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Int. J. Mol. Sci. 2017, 18(7), 1593; doi:10.3390/ijms18071593

Article
Predictive Structure and Topology of Peroxisomal ATP-Binding Cassette (ABC) Transporters
Laboratoire Bio-PeroxIL EA7270, University of Bourgogne Franche-Comté, 6 Bd Gabriel, 21000 Dijon, France
*
Authors to whom correspondence should be addressed.
Received: 26 June 2017 / Accepted: 19 July 2017 / Published: 22 July 2017

Abstract

:
The peroxisomal ATP-binding Cassette (ABC) transporters, which are called ABCD1, ABCD2 and ABCD3, are transmembrane proteins involved in the transport of various lipids that allow their degradation inside the organelle. Defective ABCD1 leads to the accumulation of very long-chain fatty acids and is associated with a complex and severe neurodegenerative disorder called X-linked adrenoleukodystrophy (X-ALD). Although the nucleotide-binding domain is highly conserved and characterized within the ABC transporters family, solid data are missing for the transmembrane domain (TMD) of ABCD proteins. The lack of a clear consensus on the secondary and tertiary structure of the TMDs weakens any structure-function hypothesis based on the very diverse ABCD1 mutations found in X-ALD patients. Therefore, we first reinvestigated thoroughly the structure-function data available and performed refined alignments of ABCD protein sequences. Based on the 2.85  Å resolution crystal structure of the mitochondrial ABC transporter ABCB10, here we propose a structural model of peroxisomal ABCD proteins that specifies the position of the transmembrane and coupling helices, and highlight functional motifs and putative important amino acid residues.
Keywords:
ATP-binding Cassette (ABC) transporters; peroxisome; fatty acid transport; topology; predictive structure; adrenoleukodystrophy

1. Introduction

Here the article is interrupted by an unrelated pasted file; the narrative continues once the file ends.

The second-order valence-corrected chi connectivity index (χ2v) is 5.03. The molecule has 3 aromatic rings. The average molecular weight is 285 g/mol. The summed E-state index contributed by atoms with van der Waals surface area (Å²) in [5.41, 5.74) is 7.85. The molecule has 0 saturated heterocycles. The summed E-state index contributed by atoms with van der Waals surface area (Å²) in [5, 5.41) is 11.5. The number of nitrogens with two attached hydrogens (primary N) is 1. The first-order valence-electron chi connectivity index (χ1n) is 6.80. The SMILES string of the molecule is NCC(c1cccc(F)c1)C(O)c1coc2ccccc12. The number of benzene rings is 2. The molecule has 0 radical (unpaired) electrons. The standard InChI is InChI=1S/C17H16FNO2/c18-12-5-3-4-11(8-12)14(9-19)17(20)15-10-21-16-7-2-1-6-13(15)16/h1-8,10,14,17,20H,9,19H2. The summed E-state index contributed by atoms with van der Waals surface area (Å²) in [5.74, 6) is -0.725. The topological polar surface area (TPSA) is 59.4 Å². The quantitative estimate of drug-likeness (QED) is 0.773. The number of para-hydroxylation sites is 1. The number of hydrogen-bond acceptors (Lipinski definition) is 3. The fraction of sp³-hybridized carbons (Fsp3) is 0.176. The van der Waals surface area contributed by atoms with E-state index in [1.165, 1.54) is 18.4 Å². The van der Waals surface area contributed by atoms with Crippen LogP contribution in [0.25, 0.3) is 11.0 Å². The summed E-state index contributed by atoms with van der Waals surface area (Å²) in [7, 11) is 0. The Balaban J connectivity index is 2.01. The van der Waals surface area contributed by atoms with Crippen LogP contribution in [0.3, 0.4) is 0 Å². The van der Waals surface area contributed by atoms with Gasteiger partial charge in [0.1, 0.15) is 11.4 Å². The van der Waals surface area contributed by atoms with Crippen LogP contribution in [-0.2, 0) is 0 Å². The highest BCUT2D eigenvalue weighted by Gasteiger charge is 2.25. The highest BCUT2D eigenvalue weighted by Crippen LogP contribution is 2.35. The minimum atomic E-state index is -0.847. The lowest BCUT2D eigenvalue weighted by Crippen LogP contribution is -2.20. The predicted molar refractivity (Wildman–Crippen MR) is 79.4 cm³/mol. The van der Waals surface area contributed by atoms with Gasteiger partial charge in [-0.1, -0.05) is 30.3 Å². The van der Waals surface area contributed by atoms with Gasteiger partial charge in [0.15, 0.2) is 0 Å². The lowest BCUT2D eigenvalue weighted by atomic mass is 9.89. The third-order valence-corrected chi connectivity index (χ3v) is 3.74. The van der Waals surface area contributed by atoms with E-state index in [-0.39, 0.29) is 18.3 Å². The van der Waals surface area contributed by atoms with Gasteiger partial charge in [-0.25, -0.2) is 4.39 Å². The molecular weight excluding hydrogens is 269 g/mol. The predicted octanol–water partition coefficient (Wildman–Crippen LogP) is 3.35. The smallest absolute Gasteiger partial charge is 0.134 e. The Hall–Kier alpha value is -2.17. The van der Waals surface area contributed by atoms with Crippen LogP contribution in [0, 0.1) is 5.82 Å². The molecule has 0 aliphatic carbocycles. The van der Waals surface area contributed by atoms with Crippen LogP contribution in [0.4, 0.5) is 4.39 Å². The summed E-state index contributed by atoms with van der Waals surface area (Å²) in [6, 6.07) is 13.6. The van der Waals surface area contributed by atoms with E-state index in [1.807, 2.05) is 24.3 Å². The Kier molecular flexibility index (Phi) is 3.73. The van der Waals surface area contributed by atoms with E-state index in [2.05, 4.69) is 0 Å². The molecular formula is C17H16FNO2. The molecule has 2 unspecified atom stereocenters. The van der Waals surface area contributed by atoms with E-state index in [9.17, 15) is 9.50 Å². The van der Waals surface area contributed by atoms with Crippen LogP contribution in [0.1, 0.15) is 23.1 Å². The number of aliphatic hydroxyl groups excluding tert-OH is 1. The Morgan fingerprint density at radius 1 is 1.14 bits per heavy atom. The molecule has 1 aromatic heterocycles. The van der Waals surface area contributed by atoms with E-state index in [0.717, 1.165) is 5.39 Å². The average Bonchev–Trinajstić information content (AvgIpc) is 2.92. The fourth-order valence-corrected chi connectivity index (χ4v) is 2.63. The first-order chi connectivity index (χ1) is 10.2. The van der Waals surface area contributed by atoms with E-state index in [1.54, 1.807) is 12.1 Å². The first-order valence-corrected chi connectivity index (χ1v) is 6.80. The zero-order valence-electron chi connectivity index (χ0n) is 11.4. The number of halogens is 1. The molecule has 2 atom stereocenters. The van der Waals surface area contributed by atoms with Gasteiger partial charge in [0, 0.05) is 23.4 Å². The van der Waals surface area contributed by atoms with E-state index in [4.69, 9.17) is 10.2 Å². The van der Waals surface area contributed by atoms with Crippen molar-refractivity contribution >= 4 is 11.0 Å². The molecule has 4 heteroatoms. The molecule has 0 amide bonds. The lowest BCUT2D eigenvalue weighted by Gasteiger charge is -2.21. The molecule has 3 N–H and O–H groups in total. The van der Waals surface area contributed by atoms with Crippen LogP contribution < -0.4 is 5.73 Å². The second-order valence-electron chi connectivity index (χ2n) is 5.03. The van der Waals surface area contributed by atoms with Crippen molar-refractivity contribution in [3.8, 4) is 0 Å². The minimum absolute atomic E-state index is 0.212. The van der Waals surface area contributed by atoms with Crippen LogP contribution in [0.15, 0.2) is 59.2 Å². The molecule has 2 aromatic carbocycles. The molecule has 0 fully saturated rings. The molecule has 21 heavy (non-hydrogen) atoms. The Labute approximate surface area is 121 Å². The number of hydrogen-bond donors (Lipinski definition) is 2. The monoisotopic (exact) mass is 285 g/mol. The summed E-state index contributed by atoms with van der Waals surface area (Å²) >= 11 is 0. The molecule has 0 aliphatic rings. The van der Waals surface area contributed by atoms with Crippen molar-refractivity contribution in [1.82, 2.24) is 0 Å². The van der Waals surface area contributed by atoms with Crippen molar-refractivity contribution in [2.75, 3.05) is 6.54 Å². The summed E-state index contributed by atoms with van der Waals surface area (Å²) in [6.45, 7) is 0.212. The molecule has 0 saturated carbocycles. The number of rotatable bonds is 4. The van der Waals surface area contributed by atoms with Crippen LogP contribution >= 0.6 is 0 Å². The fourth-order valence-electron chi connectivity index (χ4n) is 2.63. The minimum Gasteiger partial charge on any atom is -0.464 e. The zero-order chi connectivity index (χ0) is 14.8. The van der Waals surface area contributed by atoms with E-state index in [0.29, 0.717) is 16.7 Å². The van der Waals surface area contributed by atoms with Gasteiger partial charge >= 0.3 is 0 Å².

ATP-Binding Cassette (ABC) transporters belong to a superfamily conserved from bacteria to humans [1]. With the exception of a few members, ABC transporters are transmembrane proteins whose minimal functional unit is predicted to contain two nucleotide-binding domains (NBDs) and two transmembrane domains (TMDs) [2]. In bacteria, each domain can result from the expression of independent genes and bind together post-translationally to form a functional ABC transporter as in the case of the E. coli nickel transporter [3]. There are also examples of fusion proteins containing either two NBDs (RbsA, the E. coli ribose transporter) or two TMDs (FhuB, the E. coli Vitamin B12 transporter) or fusion proteins composed of one NBD and one TMD, which are called half-transporters (MsbA, the E. coli lipid flippase for instance) [3]. In eukaryotes, homodimers (for instance ABCG2, a transporter involved in multidrug resistance) and heterodimers (for instance ABCB2/ABCB3—Tap1/Tap2, the transporter associated with antigen presentation) of half-transporters coexist with full-length ABC transporters, i.e., proteins composed of the four domains covalently linked (TMD-NBD-TMD-NBD) such as ABCB1 (P-glycoprotein), which is associated with multidrug resistance. Most of the ABC transporters or half-transporters present their TMD on their N-terminal end but the reverse domain organization also exists as in the ABCG subfamily. Auxiliary proteins participating in substrate binding, membrane anchoring or regulation may complete this common architecture in some cases. The sequence of the NBDs is very well conserved among the superfamily, in particular for the Walker A and B motifs and the ABC transporter signature (ATS) motifs which are all required for binding and hydrolysis of ATP. In contrast, a weak conservation exists among the TMDs. Classical TMDs comprise six transmembrane α-helices (TMHs) and a few conserved motifs such as the EAA motif present in intracellular loops (ICLs), which are mainly involved in the crosstalk between the TMDs and the NBDs. These interactions result in the tight coupling between substrate transport and ATP hydrolysis.